Wednesday, December 30, 2015

Link - Thirteen Secrets Reality TV Producers Won't Tell You - And My Comments

Hey reality TV fans, take a look at this link. It's got thirteen secrets reality TV producers won't tell you.

This article touches on some key things, like the fact that it takes a ton of footage to bring an hourlong episode to television, and the fact that producers can cut and splice footage as they please, so what you're hearing may not even correlate with the images you see on a screen.

You can read the article to learn what it has to say, but this got me thinking about some things I've seen with reality television.

I know of someone who was on a competition style show where the same competitors participated each week, with one or two being kicked off with each episode. Viewers played a role in who stayed and who was eliminated. The person I am talking about was given no introduction in the audition episode of the show, whereas every other finalist was given screen time. The audience never got a chance to connect with this person, and even though she did great on the show, I think the audience's lack of connection to her became a part of her downfall. It was surprising that she was denied her introduction, given that she has had a difficult past - and people love hearing about that - but she wasn't given the chance to tell her story.

Producers do not promise honesty to contestants. Do some research into the show I Wanna Marry Harry. Remember that disaster that was cancelled before it even finished airing? I remember reading that people thought the contestants were morons for thinking they were actually dating Prince Harry, but what they don't know is that producers and other staffers were whispering behind the scenes to plant these ideas in the ladies' heads. Seriously, look it up. I read about this online, you can too. I tried to find the article where I read this and can't at the moment, but if I do, I'll edit this to add it.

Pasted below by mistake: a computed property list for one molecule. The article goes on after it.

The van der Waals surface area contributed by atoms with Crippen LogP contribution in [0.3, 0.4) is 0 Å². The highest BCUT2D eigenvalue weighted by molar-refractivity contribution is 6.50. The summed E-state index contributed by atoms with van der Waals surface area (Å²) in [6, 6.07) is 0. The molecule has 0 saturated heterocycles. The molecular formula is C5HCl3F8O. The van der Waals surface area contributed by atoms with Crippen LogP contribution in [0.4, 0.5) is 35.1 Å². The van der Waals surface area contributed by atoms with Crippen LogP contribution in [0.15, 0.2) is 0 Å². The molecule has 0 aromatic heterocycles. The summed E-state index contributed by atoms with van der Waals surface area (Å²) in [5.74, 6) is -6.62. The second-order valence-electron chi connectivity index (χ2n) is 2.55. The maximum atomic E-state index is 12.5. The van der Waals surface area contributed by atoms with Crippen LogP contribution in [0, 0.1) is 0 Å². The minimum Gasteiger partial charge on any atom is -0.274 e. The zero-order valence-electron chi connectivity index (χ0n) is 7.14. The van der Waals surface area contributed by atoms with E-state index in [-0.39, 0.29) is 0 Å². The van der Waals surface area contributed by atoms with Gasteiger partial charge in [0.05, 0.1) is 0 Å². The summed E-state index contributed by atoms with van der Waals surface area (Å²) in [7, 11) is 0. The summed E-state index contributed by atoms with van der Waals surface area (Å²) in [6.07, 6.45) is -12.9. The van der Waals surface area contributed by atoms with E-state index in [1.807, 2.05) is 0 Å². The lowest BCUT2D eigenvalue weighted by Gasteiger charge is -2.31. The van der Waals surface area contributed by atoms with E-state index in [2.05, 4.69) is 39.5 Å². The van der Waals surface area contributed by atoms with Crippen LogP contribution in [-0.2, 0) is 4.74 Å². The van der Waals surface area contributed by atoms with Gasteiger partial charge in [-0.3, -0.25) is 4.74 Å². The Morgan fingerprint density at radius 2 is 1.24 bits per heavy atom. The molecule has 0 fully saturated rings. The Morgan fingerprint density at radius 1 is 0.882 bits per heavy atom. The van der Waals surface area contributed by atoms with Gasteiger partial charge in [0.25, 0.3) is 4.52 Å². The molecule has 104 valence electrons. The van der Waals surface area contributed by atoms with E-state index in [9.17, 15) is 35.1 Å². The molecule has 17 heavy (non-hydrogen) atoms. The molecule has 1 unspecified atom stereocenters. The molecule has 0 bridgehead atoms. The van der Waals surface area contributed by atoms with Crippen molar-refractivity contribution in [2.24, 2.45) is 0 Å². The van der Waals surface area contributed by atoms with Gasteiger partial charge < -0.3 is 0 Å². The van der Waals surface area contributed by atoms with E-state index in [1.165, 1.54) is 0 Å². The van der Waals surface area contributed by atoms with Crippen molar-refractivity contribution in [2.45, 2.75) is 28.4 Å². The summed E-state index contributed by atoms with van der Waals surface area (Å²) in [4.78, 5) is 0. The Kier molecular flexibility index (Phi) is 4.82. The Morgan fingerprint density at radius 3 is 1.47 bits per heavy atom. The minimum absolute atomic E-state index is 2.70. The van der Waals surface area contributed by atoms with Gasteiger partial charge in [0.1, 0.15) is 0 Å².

Things are not always as happy as they seem. I wrote a post a while back about all of the damage done by Extreme Makeover: Home Edition. Families were torn apart, people were forced out of their homes due to increased tax burdens and more. It's not all as pretty as it looks.

I've also read about home renovation shows where projects are left half finished and the d├ęcor is purely for the show and not permanent. I can't verify if that's true or not (we read lots of things on the internet!) but if the show has a deadline and budget that it can't meet, it's got to do something, and this option seems plausible.

These are just some things to think about as you watch your next reality TV show.

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